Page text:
Rebecca Miller gets screwball
Interview: Rebecca Miller
She may be the daughter of the man who penned Death of a Salesman, but Rebecca Miller reveals an undeniable talent for thoroughly goofy comedy in her latest film, Maggie's Plan
By Katherine Monk
Rebecca Miller’s intellectual pedigree cannot be argued: daughter of Pulitzer-winner Arthur Miller, graduate of Choate and Yale, and married to the towering dramatic talent named Daniel-Day Lewis. But speaking to Miller over the phone, the legacy of Willy Loman walks out the door and the inner goofball emerges.
It’s a side of Miller that’s on full display in her latest work, Maggie’s Plan, a feature film that charmed audiences at this year’s Sundance Film Festival and opens theatrically this week. A full-on comedy that’s been drawing comparisons to Woody Allen’s witty dissections of the academic elite, Maggie’s Plan stars Greta Gerwig as a modern gal looking to enhance her life in a millennial way.
Maggie wants to have a baby without ...
Horns of a dilemma
Movies: A trumpet player's take on two new brassy biopics
Searching for a proper trumpet movie proves problematic when Hollywood insists on blowing all the false notes in a bid to cook up drama and romantic heroes
by Charles Gordon
Trumpet players hardly every get to have movies made about them — unlike, say, ninjas. As luck would have it, there are two big ones out at the same time, Born to Be Blue, a fictionalized version of Chet Baker’s life, and Miles Ahead, a drama about Miles Davis.
As a trumpet player, woefully amateur but serious about it, I have to say that the real star of Born to Be Blue is not Ethan Hawke, the Hollywood star, who plays Chet, but Kevin Turcotte, the Toronto trumpet player, who plays the music of Chet on the soundtrack. More on that later.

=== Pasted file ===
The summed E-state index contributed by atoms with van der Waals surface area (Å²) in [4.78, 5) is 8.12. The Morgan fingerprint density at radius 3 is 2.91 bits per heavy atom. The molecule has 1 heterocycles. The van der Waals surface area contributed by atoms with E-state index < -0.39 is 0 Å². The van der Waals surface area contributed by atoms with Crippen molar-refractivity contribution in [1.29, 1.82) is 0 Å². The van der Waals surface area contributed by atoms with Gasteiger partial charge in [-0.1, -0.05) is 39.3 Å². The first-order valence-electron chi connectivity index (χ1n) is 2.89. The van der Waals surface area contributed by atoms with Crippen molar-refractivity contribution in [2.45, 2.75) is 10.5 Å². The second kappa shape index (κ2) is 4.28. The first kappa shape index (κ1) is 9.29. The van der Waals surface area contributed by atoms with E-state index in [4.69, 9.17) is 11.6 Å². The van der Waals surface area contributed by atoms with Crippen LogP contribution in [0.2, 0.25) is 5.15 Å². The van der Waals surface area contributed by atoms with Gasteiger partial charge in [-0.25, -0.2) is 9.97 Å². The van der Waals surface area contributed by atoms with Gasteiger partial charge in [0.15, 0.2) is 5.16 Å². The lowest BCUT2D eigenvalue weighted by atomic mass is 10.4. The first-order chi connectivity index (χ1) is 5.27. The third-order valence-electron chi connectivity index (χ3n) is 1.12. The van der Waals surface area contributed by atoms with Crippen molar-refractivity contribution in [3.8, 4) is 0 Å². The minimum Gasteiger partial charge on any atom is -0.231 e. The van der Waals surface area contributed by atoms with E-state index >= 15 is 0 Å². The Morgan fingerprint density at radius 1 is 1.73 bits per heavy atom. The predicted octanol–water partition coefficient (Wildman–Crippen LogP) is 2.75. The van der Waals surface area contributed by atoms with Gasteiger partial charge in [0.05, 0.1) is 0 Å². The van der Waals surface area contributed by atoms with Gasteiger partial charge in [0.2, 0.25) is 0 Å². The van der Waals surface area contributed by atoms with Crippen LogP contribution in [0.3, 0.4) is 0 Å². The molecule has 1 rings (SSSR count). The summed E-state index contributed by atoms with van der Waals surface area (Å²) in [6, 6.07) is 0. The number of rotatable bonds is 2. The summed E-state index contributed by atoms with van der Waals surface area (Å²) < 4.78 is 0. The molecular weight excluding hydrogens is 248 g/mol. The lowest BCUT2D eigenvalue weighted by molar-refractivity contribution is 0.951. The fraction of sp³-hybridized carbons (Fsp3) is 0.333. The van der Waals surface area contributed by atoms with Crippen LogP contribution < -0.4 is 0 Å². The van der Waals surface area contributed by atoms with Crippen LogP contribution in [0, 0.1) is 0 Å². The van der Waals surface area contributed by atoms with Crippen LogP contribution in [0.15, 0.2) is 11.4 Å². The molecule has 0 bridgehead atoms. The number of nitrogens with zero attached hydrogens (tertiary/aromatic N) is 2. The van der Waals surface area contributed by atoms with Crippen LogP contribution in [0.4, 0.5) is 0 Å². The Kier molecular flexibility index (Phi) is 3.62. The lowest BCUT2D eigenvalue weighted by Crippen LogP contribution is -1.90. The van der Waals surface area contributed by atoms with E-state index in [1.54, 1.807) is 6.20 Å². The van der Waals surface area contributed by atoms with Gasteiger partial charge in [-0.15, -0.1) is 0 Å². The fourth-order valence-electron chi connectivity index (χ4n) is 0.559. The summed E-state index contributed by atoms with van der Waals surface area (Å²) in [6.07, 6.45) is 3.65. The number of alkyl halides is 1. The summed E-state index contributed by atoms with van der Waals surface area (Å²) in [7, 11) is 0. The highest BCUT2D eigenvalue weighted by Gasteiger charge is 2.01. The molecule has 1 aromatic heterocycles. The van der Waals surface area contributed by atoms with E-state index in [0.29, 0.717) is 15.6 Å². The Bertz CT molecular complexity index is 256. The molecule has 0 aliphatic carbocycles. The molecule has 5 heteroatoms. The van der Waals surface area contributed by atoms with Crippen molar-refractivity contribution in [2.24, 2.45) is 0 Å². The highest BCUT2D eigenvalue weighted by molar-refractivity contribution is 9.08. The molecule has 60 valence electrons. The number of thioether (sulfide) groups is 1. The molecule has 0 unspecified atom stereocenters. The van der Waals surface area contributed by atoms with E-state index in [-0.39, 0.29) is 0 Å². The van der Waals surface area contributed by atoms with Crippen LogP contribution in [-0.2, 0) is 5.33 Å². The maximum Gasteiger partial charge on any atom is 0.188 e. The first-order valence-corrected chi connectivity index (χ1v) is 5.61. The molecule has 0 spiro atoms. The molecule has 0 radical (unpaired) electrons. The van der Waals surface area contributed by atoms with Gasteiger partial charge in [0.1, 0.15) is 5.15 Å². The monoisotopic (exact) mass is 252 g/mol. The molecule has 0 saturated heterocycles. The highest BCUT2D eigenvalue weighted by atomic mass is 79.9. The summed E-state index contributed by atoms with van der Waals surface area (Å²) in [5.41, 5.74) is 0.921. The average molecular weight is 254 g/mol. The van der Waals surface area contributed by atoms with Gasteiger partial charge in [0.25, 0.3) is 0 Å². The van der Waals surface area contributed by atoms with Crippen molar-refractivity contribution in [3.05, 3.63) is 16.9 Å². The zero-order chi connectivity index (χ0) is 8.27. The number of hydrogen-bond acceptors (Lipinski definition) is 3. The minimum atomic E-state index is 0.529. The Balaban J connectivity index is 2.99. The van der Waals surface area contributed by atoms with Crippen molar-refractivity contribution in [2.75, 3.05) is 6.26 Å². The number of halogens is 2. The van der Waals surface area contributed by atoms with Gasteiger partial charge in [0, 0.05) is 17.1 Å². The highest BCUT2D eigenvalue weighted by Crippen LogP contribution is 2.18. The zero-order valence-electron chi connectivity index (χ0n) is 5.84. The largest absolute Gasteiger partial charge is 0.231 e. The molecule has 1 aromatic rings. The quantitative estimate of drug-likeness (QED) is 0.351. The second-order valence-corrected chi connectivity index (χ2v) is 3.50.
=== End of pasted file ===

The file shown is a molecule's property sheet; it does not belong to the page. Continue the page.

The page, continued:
In the jokes that are made about musicians (drummers who slow down, guitarists who play out of tune, unemployable trombonists) the stereotype of the trumpet players is the arrogant show-off. The trumpet ...
Interview: Ethan Hawke and director Andrew Niccol zero in on Good Kill
Reunited for the first time since Gattaca, the actor and the filmmaker are raising questions -- and their fair share of hell -- with a new movie that takes the viewer inside the new theatre of war: climate-controlled trailers parked on U.S. soil
By Katherine Monk
TORONTO – As the Obama Administration faces mounting pressure to disclose the grisly details of drone strikes on civilians across the Middle East this week, a new movie threatens to blow the whole unmanned aerial vehicle program sky high.
It’s called Good Kill, and unlike the handful of documentaries that have already taken the drone strategy to task for its arm’s length summary executions of suspected terrorists, it’s a dramatic film starring solid Hollywood stars Ethan Hawke, January Jones and Canada’s own Bruce Greenwood.
Writer-director Andrew Niccol (Gattaca, S1mOne, Lord of War, The Host) says he wasn’t looking for controversy when he started researching the subject and speaking to former drone ...
Movie Review: Seymour – An Introduction
Ethan Hawke steps behind the camera to direct a lovely, purposefully small movie that gently dusts the edges of existential angst as it animates the life of pianist Seymour Bernstein